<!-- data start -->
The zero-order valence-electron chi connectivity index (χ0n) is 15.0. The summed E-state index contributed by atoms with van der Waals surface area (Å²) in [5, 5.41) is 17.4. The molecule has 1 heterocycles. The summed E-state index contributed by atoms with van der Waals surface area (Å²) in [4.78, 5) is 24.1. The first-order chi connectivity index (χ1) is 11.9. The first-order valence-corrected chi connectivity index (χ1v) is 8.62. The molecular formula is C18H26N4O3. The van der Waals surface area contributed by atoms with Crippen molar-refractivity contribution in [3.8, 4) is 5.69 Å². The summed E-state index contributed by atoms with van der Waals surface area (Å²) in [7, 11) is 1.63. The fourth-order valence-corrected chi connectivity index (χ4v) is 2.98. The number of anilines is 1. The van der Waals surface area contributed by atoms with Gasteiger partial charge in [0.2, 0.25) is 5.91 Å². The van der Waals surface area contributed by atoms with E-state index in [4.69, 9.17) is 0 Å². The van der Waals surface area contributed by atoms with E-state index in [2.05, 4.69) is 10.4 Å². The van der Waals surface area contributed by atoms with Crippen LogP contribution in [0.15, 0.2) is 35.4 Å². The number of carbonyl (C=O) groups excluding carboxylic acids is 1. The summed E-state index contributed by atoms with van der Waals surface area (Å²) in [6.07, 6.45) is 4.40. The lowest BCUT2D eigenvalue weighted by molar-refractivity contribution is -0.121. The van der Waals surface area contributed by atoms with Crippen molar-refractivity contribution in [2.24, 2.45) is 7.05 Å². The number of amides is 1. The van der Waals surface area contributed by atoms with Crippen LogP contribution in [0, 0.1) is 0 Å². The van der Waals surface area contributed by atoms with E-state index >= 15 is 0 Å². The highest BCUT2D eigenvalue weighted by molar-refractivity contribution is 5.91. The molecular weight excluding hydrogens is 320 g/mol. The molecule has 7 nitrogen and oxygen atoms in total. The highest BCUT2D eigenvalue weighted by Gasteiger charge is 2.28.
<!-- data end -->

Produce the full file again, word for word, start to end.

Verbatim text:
The zero-order valence-electron chi connectivity index (χ0n) is 15.0. The summed E-state index contributed by atoms with van der Waals surface area (Å²) in [5, 5.41) is 17.4. The molecule has 1 heterocycles. The summed E-state index contributed by atoms with van der Waals surface area (Å²) in [4.78, 5) is 24.1. The first-order chi connectivity index (χ1) is 11.9. The first-order valence-corrected chi connectivity index (χ1v) is 8.62. The molecular formula is C18H26N4O3. The van der Waals surface area contributed by atoms with Crippen molar-refractivity contribution in [3.8, 4) is 5.69 Å². The summed E-state index contributed by atoms with van der Waals surface area (Å²) in [7, 11) is 1.63. The fourth-order valence-corrected chi connectivity index (χ4v) is 2.98. The number of anilines is 1. The van der Waals surface area contributed by atoms with Gasteiger partial charge in [0.2, 0.25) is 5.91 Å². The van der Waals surface area contributed by atoms with E-state index in [4.69, 9.17) is 0 Å². The van der Waals surface area contributed by atoms with E-state index in [2.05, 4.69) is 10.4 Å². The van der Waals surface area contributed by atoms with Crippen LogP contribution in [0.15, 0.2) is 35.4 Å². The number of carbonyl (C=O) groups excluding carboxylic acids is 1. The summed E-state index contributed by atoms with van der Waals surface area (Å²) in [6.07, 6.45) is 4.40. The lowest BCUT2D eigenvalue weighted by molar-refractivity contribution is -0.121. The van der Waals surface area contributed by atoms with Crippen molar-refractivity contribution in [2.24, 2.45) is 7.05 Å². The number of amides is 1. The van der Waals surface area contributed by atoms with Crippen LogP contribution in [0, 0.1) is 0 Å². The van der Waals surface area contributed by atoms with E-state index >= 15 is 0 Å². The highest BCUT2D eigenvalue weighted by molar-refractivity contribution is 5.91. The molecular weight excluding hydrogens is 320 g/mol. The molecule has 7 nitrogen and oxygen atoms in total. The highest BCUT2D eigenvalue weighted by Gasteiger charge is 2.28.